The foregoing discussion of our business reasons for the credit arrangements we have with Ventura and Mountain Drilling is provided as supplemental information for the Staff. These investments, along with the various credit arrangements, are not considered material by management. We do not propose to include such disclosure in the contingencies and commitments note of our financial statements.
Response: Chesapeakes 2007 proxy statement was reviewed by the Staff in August 2007 and the company received a comment also focusing on the benefits
Securities and Exchange Commission
June 13, 2008
Page 4 of 14
associated with the FWPP. We refer you to our response to comment #3 in our correspondence to the Staff dated and filed on August 31, 2007. In that response, we maintained that it was inappropriate to disclose revenues received by Mr. McClendon from his participation in the FWPP. First, we distinguished FWPP revenue from compensation received by Mr. McClendon.
We believe such a comparison is inappropriate in that total compensation represents cash and the value of equity and other benefits received by Mr. McClendon; there is no countervailing expense charged to him. The FWPP, on the other hand, involves both revenues and expenses. Any revenue Mr. McClendon has received required the expenditure of his personal funds at considerable risk as to any one well. During 2006, participation revenue and expenditures for Mr. McClendon were $71.2 million and $106.2 million (an amount disclosed on page 47 of the proxy statement), resulting in a net expenditure by Mr. McClendon of $35 million to participate in the FWPP. Since inception in 1993, the amounts invested by Mr. McClendon in the program have significantly exceeded the revenues generated by his well participation interests.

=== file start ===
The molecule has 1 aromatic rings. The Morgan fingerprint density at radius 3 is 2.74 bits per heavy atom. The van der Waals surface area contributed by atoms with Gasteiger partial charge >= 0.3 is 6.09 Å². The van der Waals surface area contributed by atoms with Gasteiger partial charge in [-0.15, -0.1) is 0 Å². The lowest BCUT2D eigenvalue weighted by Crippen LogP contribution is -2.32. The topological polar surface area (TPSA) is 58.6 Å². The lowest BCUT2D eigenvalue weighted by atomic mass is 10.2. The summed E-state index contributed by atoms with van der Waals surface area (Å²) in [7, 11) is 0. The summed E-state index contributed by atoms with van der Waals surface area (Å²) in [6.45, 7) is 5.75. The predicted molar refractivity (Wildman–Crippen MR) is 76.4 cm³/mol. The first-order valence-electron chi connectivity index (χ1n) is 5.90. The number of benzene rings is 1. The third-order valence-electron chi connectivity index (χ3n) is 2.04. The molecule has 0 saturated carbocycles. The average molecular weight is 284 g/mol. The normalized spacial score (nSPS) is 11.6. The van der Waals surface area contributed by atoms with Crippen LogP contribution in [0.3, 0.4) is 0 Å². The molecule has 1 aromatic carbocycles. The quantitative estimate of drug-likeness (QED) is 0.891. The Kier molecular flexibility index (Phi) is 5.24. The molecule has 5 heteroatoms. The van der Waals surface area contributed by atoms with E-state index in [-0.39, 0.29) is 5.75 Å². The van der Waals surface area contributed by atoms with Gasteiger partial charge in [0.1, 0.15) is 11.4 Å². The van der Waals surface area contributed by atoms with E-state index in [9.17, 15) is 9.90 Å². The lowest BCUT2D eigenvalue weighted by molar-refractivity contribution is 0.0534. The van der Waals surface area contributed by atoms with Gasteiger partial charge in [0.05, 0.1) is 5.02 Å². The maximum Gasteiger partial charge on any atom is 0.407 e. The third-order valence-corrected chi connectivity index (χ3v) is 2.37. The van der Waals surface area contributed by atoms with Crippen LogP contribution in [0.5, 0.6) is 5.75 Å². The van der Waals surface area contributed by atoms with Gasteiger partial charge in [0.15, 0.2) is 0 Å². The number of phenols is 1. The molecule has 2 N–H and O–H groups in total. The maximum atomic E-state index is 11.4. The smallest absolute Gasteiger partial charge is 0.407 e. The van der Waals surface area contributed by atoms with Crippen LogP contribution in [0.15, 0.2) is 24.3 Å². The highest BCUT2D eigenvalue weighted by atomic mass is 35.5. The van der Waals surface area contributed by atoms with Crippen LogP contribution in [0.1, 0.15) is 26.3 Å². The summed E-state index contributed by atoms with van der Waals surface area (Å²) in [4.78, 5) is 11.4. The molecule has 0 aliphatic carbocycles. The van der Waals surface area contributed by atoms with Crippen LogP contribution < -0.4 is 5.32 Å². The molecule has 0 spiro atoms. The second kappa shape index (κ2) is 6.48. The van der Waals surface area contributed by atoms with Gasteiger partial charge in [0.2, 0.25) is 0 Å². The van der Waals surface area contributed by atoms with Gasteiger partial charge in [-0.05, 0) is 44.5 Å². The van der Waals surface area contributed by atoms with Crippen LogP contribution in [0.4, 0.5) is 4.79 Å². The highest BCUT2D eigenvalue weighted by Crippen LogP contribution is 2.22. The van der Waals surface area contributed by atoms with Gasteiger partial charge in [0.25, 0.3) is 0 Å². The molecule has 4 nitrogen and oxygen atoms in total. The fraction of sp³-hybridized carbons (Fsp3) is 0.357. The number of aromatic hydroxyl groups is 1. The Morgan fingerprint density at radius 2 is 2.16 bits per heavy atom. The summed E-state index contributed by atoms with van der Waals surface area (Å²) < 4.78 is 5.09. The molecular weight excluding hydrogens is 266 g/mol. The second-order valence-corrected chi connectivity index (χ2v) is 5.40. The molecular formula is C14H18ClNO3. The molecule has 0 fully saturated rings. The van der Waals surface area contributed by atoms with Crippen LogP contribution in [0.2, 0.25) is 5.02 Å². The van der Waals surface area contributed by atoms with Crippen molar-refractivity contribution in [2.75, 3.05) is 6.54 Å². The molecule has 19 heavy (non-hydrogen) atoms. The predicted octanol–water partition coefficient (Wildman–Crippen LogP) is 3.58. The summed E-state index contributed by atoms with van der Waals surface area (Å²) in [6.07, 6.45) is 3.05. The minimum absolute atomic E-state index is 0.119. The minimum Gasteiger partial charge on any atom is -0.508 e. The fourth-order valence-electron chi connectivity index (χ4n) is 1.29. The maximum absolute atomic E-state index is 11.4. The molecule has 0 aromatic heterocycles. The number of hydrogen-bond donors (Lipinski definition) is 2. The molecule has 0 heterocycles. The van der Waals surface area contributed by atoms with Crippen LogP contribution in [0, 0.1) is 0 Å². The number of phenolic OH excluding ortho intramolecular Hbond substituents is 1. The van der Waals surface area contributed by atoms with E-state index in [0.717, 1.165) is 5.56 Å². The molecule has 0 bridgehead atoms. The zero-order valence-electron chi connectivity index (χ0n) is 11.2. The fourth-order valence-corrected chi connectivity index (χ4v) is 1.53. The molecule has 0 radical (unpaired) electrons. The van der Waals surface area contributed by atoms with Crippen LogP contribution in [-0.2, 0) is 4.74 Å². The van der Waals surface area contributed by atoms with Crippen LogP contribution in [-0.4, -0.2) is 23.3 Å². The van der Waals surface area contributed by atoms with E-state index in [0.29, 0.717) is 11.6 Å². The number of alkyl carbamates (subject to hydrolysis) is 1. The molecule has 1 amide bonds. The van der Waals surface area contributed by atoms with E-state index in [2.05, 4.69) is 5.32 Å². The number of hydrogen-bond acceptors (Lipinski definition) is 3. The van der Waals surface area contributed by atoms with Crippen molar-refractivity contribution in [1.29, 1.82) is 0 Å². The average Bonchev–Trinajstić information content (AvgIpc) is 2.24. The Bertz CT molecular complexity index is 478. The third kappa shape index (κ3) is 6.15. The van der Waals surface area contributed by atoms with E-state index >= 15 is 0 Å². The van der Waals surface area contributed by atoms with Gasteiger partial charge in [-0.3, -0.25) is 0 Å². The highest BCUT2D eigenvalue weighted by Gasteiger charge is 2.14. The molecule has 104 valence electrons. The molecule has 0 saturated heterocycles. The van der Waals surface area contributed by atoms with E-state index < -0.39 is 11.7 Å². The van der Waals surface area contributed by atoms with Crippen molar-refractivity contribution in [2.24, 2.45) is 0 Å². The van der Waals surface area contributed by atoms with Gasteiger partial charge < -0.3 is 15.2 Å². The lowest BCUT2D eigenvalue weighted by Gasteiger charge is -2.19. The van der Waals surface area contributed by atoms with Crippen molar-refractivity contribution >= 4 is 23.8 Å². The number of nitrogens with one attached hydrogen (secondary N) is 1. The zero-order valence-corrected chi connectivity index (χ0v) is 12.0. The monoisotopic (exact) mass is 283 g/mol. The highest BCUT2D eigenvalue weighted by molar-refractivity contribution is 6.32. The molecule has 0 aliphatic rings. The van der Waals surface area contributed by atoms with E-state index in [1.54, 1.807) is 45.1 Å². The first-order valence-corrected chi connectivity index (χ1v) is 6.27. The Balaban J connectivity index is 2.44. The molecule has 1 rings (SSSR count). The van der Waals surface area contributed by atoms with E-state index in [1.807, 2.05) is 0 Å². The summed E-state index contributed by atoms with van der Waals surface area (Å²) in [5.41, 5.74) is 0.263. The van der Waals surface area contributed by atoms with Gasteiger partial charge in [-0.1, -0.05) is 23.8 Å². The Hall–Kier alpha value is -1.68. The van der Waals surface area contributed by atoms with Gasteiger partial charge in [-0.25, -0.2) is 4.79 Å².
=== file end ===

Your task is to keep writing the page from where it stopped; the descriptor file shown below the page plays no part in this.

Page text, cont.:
For 2007, Mr. McClendons FWPP participation continued as a significantly larger net expenditure than in 2006. Our August 31, 2007 response to the Staff also made the point that Mr. McClendons FWPP participation interests are his separate property.
Another reason we have not disclosed Mr. McClendons annual FWPP revenue is that it flows from property that belongs to him, not the company. (An exception was our 2005 proxy statement, in which the FWPP was a matter put to a shareholder vote.) After the company assigns an interest in an oil and natural gas lease to Mr. McClendon pursuant to the FWPP, Mr. McClendon and the company become joint working interest owners in that lease. Mr. McClendon pays his expenses the same as any other joint working interest owner, and the company pays its expenses. Because related person transactions are involved (leasehold purchase/sale, operator services, etc.), our proxy statements have disclosed each year the amounts of FWPP leasehold, drilling, completion, equipping and operating costs billed by the company to and paid by Mr. McClendon. We do not, however, disclose income he receives from, or the value of, his FWPP interestsor any other of his personal assets.
We continue to believe it would be inappropriate to disclose Mr. McClendons FWPP revenue for the reasons stated in our August 31, 2007 letter. We note that the Staff had no further comment on the subject after receiving our response. We also believe the disclosures on the FWPP contained in our 2007 Form 10-K and incorporated therein from our 2008 proxy statement (referred to above in our response to comment #3) adequately inform readers of the nature and benefits of Mr. McClendons participation in the FWPP.